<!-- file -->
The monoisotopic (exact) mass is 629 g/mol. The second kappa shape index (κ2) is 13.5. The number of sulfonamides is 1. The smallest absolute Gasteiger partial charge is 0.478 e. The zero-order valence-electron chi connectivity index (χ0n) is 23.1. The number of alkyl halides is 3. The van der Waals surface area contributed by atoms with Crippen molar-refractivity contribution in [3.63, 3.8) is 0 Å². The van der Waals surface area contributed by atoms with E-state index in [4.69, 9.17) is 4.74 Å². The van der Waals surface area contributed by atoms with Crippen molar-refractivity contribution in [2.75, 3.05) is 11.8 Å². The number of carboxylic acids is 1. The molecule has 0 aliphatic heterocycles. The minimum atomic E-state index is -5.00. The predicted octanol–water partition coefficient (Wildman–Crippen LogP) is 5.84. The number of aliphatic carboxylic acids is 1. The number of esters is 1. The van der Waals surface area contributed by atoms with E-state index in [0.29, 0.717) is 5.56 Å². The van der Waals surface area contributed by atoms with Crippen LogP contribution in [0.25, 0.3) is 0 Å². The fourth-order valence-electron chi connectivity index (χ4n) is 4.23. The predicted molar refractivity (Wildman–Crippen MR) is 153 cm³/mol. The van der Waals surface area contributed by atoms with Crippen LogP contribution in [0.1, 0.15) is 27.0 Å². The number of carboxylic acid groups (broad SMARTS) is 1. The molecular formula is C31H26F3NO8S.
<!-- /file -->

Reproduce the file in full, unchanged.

The monoisotopic (exact) mass is 629 g/mol. The second kappa shape index (κ2) is 13.5. The number of sulfonamides is 1. The smallest absolute Gasteiger partial charge is 0.478 e. The zero-order valence-electron chi connectivity index (χ0n) is 23.1. The number of alkyl halides is 3. The van der Waals surface area contributed by atoms with Crippen molar-refractivity contribution in [3.63, 3.8) is 0 Å². The van der Waals surface area contributed by atoms with E-state index in [4.69, 9.17) is 4.74 Å². The van der Waals surface area contributed by atoms with Crippen molar-refractivity contribution in [2.75, 3.05) is 11.8 Å². The number of carboxylic acids is 1. The molecule has 0 aliphatic heterocycles. The minimum atomic E-state index is -5.00. The predicted octanol–water partition coefficient (Wildman–Crippen LogP) is 5.84. The number of aliphatic carboxylic acids is 1. The number of esters is 1. The van der Waals surface area contributed by atoms with E-state index in [0.29, 0.717) is 5.56 Å². The van der Waals surface area contributed by atoms with Crippen LogP contribution in [0.25, 0.3) is 0 Å². The fourth-order valence-electron chi connectivity index (χ4n) is 4.23. The predicted molar refractivity (Wildman–Crippen MR) is 153 cm³/mol. The van der Waals surface area contributed by atoms with Crippen LogP contribution in [0.1, 0.15) is 27.0 Å². The number of carboxylic acid groups (broad SMARTS) is 1. The molecular formula is C31H26F3NO8S.